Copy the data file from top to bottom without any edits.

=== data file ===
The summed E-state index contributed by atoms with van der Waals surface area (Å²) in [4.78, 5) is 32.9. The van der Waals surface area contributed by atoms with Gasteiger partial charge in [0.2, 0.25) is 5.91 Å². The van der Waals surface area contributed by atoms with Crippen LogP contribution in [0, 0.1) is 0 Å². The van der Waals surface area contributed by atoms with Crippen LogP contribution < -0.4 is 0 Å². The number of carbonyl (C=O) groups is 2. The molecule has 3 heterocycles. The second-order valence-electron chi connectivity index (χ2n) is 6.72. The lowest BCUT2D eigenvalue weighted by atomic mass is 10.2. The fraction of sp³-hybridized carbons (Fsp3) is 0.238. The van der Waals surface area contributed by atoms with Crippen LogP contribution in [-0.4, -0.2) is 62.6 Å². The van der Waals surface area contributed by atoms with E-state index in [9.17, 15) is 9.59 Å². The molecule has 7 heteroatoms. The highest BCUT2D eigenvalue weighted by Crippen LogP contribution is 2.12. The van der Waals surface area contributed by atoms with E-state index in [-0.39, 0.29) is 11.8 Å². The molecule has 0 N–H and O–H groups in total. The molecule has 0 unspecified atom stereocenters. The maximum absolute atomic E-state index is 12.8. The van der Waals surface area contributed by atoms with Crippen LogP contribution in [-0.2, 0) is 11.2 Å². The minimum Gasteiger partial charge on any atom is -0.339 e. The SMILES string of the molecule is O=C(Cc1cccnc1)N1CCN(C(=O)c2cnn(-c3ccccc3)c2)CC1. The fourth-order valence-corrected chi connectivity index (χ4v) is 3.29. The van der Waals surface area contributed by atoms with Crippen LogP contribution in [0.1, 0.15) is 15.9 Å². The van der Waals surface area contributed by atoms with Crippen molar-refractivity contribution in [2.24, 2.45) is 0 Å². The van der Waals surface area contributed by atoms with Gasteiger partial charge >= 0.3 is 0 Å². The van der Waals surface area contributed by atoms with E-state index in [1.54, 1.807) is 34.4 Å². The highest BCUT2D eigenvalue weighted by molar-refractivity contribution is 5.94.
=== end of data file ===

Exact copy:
The summed E-state index contributed by atoms with van der Waals surface area (Å²) in [4.78, 5) is 32.9. The van der Waals surface area contributed by atoms with Gasteiger partial charge in [0.2, 0.25) is 5.91 Å². The van der Waals surface area contributed by atoms with Crippen LogP contribution in [0, 0.1) is 0 Å². The van der Waals surface area contributed by atoms with Crippen LogP contribution < -0.4 is 0 Å². The number of carbonyl (C=O) groups is 2. The molecule has 3 heterocycles. The second-order valence-electron chi connectivity index (χ2n) is 6.72. The lowest BCUT2D eigenvalue weighted by atomic mass is 10.2. The fraction of sp³-hybridized carbons (Fsp3) is 0.238. The van der Waals surface area contributed by atoms with Crippen LogP contribution in [-0.4, -0.2) is 62.6 Å². The van der Waals surface area contributed by atoms with E-state index in [9.17, 15) is 9.59 Å². The molecule has 7 heteroatoms. The highest BCUT2D eigenvalue weighted by Crippen LogP contribution is 2.12. The van der Waals surface area contributed by atoms with E-state index in [-0.39, 0.29) is 11.8 Å². The molecule has 0 N–H and O–H groups in total. The molecule has 0 unspecified atom stereocenters. The maximum absolute atomic E-state index is 12.8. The van der Waals surface area contributed by atoms with Crippen LogP contribution in [-0.2, 0) is 11.2 Å². The minimum Gasteiger partial charge on any atom is -0.339 e. The SMILES string of the molecule is O=C(Cc1cccnc1)N1CCN(C(=O)c2cnn(-c3ccccc3)c2)CC1. The fourth-order valence-corrected chi connectivity index (χ4v) is 3.29. The van der Waals surface area contributed by atoms with Crippen LogP contribution in [0.1, 0.15) is 15.9 Å². The van der Waals surface area contributed by atoms with Crippen molar-refractivity contribution in [2.24, 2.45) is 0 Å². The van der Waals surface area contributed by atoms with Gasteiger partial charge >= 0.3 is 0 Å². The van der Waals surface area contributed by atoms with E-state index in [1.54, 1.807) is 34.4 Å². The highest BCUT2D eigenvalue weighted by molar-refractivity contribution is 5.94.